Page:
As always, when citizens attempt to govern themselves, someone may sue on behalf of the other citizens. In a recent lawsuit, the Children’s Rights (of course) organization sued Michigan and whipped it soundly. Most of the demands were for better treatment of kids in foster care, but part of the deal is that Michigan would become California. Read all about it HERE
3. There are a number of ways the state and feds control what happens in a CWS case. Many of the worst problems with the system, for example, background checks on relatives who get kids, or housing requirements which make it impossible for families to take relative kids (like number of children to a bedroom). There is not very much we can do from the county about these family-destroying regulations.
However, all is not lost, indeed, among the various constraints a reasonable approach might be found.
It is possible the Board of Supervisors might pinch of the flow of funds, and starve the agency out, but attorneys from five hundred miles around would smell that and circle the county in great dark flocks until something went wrong, even just a kid who claims to have been abused. The county would hemorrhage money. More likely, the insurer would pull the plug on insurance and shut the county down.
There are likely other things the county could do though.
The Board can require a certain standard of operation from local CWS. They can very likely determine what “community standards” are for the county.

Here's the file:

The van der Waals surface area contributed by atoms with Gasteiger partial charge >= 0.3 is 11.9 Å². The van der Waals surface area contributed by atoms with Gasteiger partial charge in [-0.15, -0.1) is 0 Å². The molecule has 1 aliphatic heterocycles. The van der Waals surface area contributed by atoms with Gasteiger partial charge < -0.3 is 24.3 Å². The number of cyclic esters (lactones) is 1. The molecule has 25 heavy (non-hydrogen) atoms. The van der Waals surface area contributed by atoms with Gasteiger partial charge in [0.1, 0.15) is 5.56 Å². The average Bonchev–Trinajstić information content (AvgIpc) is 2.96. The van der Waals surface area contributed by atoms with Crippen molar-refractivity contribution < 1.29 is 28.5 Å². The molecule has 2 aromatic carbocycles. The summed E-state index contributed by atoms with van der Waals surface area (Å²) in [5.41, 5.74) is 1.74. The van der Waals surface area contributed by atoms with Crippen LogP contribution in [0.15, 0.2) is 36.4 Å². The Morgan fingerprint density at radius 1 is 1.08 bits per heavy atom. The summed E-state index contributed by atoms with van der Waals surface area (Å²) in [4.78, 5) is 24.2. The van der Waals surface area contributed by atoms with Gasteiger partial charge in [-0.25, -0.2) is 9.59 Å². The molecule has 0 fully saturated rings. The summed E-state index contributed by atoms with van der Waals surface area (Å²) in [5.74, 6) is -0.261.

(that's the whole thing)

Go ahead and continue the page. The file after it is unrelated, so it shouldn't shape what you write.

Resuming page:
Community standards could be realistic standards. It would be great if all kids had a wonderful life. In truth, the huge majority of children in the county are better off than the vast majority of children in the world. It simply isn’t possible, nor really desirable, for the state to give every kid a perfect life. In truth, when the state tries to replace substandard parents with state approved parents, the outcome is often not that good. Indeed, the problem of CWS in the county and in California is that kids are pulled from blood relative homes that aren’t that bad and placed into foster homes that aren’t that good.
The Board could set as a community standard a more moderate level of interference, one closer to the original intention of the law, before bureaucrats went crazy with it. They might be able to insist that the percentage of children involved in CWS cases in the county not exceed the percentage statewide. They might also insist that children be returned in 6 months unless there are significant problems. There are several ways they might do this.
They might appoint members to a CWS subcommittee, which would review cases with names and other significant details redacted. There are a host of problems with this, not the least of which is that the agency and the court might object. The objections could include the low population and so high likelihood of recognition of families. More destructive to the purpose of the subcommittee would be their insistence that “qualified people” fill the committee. “Qualified people” means “fellows of the cloth.” The purpose of the subcommittee would be subverted. Never let an industry regulate itself on the assumption that everyone else is too stupid to recognize sheep from goats.